The PAGASA Astronomical Observatory which is located inside the campus of the University of the Philippines, Diliman, Quezon City.  It is equipped with a 45-cm. computer-based telescope donated by the Japanese Government thru its cultural- grant-aid program.  It is the biggest ever acquired by the PAGASA since the establishment of the observatory in 1954 and is now the largest operational telescope in the country.  It is very powerful that astronomers and astronomy enthusiasts may now conduct effective observations of stellar bodies and other distant space objects.

The principal activities at the Observatory are observations of sunspots, lunar occultations, planets and stars. It also makes observation of the satellites of Jupiter and the transits of Mercury, comets and the other planets.  At times when there are occurrences of significant astronomical phenomena like eclipses, appearances of comets and meteor showers, the Observatory is filled with visitors. Likewise, it is a venue for the educational field trips of most schools in Metro Manila and other provinces for their requests of lectures, stargazing and telescoping sessions. Overnight stargazing and telescoping sessions are conducted at the Observatory upon request.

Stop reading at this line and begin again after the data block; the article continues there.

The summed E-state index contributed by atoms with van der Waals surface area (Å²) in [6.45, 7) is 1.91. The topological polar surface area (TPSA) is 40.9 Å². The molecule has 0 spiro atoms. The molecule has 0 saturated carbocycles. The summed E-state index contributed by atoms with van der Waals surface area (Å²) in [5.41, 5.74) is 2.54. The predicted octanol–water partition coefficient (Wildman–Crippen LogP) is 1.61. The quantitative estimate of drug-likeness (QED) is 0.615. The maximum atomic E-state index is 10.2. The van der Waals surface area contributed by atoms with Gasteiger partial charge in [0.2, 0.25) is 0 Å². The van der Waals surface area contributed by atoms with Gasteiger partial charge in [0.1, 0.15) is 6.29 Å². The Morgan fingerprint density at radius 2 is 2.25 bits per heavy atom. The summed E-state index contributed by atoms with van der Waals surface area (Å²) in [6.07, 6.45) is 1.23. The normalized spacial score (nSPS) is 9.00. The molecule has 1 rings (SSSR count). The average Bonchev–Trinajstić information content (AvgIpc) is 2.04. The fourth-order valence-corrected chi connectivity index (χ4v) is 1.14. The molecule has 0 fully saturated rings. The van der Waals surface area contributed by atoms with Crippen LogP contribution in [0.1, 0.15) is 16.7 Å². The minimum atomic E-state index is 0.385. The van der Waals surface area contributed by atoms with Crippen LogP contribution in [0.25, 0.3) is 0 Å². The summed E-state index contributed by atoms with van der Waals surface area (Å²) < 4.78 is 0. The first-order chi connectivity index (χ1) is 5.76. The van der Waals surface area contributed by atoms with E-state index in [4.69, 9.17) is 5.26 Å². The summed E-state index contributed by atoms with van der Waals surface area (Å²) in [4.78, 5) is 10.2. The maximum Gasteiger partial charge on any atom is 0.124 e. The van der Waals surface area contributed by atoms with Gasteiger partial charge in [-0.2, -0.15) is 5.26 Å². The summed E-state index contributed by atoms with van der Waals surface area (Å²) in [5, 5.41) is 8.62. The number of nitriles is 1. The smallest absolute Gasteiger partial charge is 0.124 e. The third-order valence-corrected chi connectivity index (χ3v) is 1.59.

From 1980 to 1984, the observatory made observation of variable stars.  It observes astronomical phenomena that are seen in the country such as the three total solar eclipses in this century, which path of totality crossed the Philippines.

 The Observatory is operational 24 hours a day, manned by personnel on three (3) shifts (6AM-2PM; 2PM-10PM and 10PM-6AM)